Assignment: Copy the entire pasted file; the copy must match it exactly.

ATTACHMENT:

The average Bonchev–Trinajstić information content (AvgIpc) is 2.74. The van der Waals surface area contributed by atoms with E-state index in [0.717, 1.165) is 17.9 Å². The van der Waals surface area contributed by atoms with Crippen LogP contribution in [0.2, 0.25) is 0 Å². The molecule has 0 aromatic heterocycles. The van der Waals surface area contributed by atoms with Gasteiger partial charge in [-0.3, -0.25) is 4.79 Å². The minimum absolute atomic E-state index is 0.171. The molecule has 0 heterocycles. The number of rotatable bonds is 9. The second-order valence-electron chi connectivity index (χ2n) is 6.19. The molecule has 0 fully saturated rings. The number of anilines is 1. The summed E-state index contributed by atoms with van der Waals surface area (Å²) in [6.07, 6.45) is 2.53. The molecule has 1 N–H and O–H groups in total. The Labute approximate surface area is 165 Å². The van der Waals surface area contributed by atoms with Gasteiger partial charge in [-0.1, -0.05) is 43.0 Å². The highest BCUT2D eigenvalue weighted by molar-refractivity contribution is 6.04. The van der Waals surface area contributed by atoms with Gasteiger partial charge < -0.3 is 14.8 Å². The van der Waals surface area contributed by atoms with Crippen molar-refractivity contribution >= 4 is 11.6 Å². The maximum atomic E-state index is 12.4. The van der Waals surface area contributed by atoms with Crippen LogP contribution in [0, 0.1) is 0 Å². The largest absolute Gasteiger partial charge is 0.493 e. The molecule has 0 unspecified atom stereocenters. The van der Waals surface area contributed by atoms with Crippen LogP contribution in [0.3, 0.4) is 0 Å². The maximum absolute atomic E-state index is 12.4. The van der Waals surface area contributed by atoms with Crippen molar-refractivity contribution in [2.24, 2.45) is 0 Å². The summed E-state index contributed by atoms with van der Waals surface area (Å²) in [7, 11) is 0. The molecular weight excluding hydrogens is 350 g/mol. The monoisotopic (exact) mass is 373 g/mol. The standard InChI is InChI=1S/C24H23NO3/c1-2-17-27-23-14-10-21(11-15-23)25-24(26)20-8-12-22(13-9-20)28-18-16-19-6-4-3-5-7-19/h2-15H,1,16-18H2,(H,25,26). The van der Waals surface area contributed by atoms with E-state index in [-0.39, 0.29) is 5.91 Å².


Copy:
The average Bonchev–Trinajstić information content (AvgIpc) is 2.74. The van der Waals surface area contributed by atoms with E-state index in [0.717, 1.165) is 17.9 Å². The van der Waals surface area contributed by atoms with Crippen LogP contribution in [0.2, 0.25) is 0 Å². The molecule has 0 aromatic heterocycles. The van der Waals surface area contributed by atoms with Gasteiger partial charge in [-0.3, -0.25) is 4.79 Å². The minimum absolute atomic E-state index is 0.171. The molecule has 0 heterocycles. The number of rotatable bonds is 9. The second-order valence-electron chi connectivity index (χ2n) is 6.19. The molecule has 0 fully saturated rings. The number of anilines is 1. The summed E-state index contributed by atoms with van der Waals surface area (Å²) in [6.07, 6.45) is 2.53. The molecule has 1 N–H and O–H groups in total. The Labute approximate surface area is 165 Å². The van der Waals surface area contributed by atoms with Gasteiger partial charge in [-0.1, -0.05) is 43.0 Å². The highest BCUT2D eigenvalue weighted by molar-refractivity contribution is 6.04. The van der Waals surface area contributed by atoms with Gasteiger partial charge < -0.3 is 14.8 Å². The van der Waals surface area contributed by atoms with Crippen molar-refractivity contribution >= 4 is 11.6 Å². The maximum atomic E-state index is 12.4. The van der Waals surface area contributed by atoms with Crippen LogP contribution in [0, 0.1) is 0 Å². The largest absolute Gasteiger partial charge is 0.493 e. The molecule has 0 unspecified atom stereocenters. The van der Waals surface area contributed by atoms with Crippen LogP contribution in [0.3, 0.4) is 0 Å². The maximum absolute atomic E-state index is 12.4. The van der Waals surface area contributed by atoms with Crippen molar-refractivity contribution in [2.24, 2.45) is 0 Å². The summed E-state index contributed by atoms with van der Waals surface area (Å²) in [7, 11) is 0. The molecular weight excluding hydrogens is 350 g/mol. The monoisotopic (exact) mass is 373 g/mol. The standard InChI is InChI=1S/C24H23NO3/c1-2-17-27-23-14-10-21(11-15-23)25-24(26)20-8-12-22(13-9-20)28-18-16-19-6-4-3-5-7-19/h2-15H,1,16-18H2,(H,25,26). The van der Waals surface area contributed by atoms with E-state index in [-0.39, 0.29) is 5.91 Å².